Mumbai is a curious city these days (as perhaps it always has been but certainly amplified today). Gorged, at points, on the excesses of a rampant capitalism, at other points it resembles the Raft of Medusa, with hollow-eyed denizens hanging on for dear life. Sleek sedans with smoked glass, their occupants sealed inside as if refrigerated produce, crawl through boulevards hoping to avoid the tide of pedestrians that tangos precariously through both sweltering light and blinding heat. Mr Kallat responds to these contradictions by concocting works that graze delicately against the specifics of his city and borrow a few traits from foreign locales. His paintings share attributes common to all major metropolii, exploit both the glitz and the sleaze that drives such large-scale urban economies, wrestle to make entertainment meaningful and philosophy mirthful. The resulting pictures can claim no culture entirely as their own and enact a duplicitous charade as not only the nationality but also the pedigree of their marker.
Take, for example, Mr. Kallat’s work entitled “RSVP (The Closet March),” a photograph comprised of multiple panels measuring 16 feet in length.Here, the artist effects a self-portrait in a hall of mirrors, actually the fitting room of an upscale department store. He is dressed as any member of the fashionably dishevelled middle class that can be found anywhere in the world today. He holds up a sign, which reads “RSVP,” literally begging for a reaction from the viewer and is multiplied many times over in the reflections of reflections. The beholder of such a work is simultaneously everywhere and nowhere, as is the artist himself, present yet lost within an institutional sublime of hyper-modernity, location and subject, or spectacle and commodity, collapsing together in a state of terminal exhaustion, resuscitated and plugged into life-support systems.
It was the largest canvases I saw that day, on which Mr.Kallat was still in mid-toil, that brought me closest to the spirit of Des Esseintes. I was reminded of the grandiose folly of he had long ago undertaken to collect plants (this only after assembling a truly remarkable selection of the best possible faux foliage available anywhere). Extensive research went into Des Esseintes’ project while umpteen middlemen scoured the jungles, deserts, laboratories and hothouses of the world in search of the most patently absurd specimens of botany.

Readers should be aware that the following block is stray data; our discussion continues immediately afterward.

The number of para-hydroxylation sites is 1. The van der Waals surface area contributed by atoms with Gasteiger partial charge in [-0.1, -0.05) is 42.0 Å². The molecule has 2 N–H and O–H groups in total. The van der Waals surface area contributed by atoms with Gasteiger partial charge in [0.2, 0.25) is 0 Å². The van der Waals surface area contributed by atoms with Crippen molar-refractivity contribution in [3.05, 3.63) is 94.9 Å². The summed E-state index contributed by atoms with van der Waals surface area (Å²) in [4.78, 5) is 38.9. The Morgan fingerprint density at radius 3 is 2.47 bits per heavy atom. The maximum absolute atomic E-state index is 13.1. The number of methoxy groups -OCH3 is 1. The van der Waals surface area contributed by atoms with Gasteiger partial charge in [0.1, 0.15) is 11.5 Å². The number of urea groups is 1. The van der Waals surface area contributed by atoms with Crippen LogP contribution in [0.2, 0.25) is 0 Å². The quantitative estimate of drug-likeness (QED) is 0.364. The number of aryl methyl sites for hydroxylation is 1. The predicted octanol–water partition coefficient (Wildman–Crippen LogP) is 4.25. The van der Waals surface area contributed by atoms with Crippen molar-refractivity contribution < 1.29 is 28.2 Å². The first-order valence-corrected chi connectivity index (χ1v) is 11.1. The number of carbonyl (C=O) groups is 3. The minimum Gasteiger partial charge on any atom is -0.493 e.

The gardeners brought in still more varieties this time affecting the appearance of a factitious skin covered with a network of counterfeit veins. Most of them, as if ravaged by syphilis or leprosy. Displayed livid patches of flesh mottled with roseola. Damasked with Datre: others had the bright pink colour of a scar that is healing or the brown hint of a scab that is forming: others seemed to have been puffed up by cauteries, blistered by burns; others revealed hairy surfaces pitted with ulcers and embossed with chancre; and last of all there were some which appeared to be covered with dressings of various sorts, coated with black mercurial lard, plastered with green belladonna ointment, dusted over with the yellow flakes of iodoform powder.
I bring this up because Mr. Kallat has fashioned a bouquet of one dozen paintings that ricochet off the graphics of seed packages, with each canvas having one large bloom centrally illustrated and appearing under the moniker of “Herbarium (Annual-Perennial).”Mr. Kallat’s florals would make Des Esseintes covetous as each is composed of the hallucinogenic faces of human beings, their features coalescing into one another, as if the victims of a monstrous industrial accident or the results of an overzealous amusement park ride that has careened into a crowd of onlookers after snapping free from its cables. The “flowers,” so to speak, are cradled in a network of capillary tubes or perhaps lymph nodes, further accentuating the sensation of observing the physiological causes for either multiple personality disorder or the disjointed language of a fever patient. As if to add insult to injury, Mr. Kallat then mutilates the surface of his works, making them seem old before their time or genetically diseased, spoiling their hygienic demeanours with patinas of putrescence. Painting, for this artist, seems to be part diagnostic practice, part sociological interrogation, part confessional purge, and part cannibalistic impropriety. A shudder went down my spine despite the torpid climate and hot tea.
These pictures, full of abominable fancies, reeking of burnt flesh, dripping with blood, echoing with screams and curses, made Des Esseintes’s flesh creep whenever he went into the red boudoir, and he remained rooted to the spot, choking with horror.
One wonders what will become of these pictures when they have been divorced from their siblings and disseminated to the drawing rooms of the upper-classes who not only can afford such things but even enthusiastically search them out. “Panic Acid” is how Mr. Kallat has christened this entire menagerie. The works present a rather sordid and perverse view of the world today, born of sickness and delirium but also a cunning intelligence, the artist’s inveterate talents have been harnessed more for critique than the conscription of beauty. Much of the greatest art produced over centuries has been created not for pleasure but to instil terror. Today, these works, appear revelatory and prophetic while their audacity of their creators is celebrated for defying their complacency of the bourgeoisie. To recognise the gravity of such art at the time of its creation requires discernment, fortitude and gallantry.
*All quotes are from the 1959 translation by Robert Baddick of “Against Nature” (“A Rebours”) by J.K Huysmans (first published in 1884); Penguin Books, London.
Published in the book Panic Acid in Drawings Paintings Photographs, published by Bodhi Art, 2005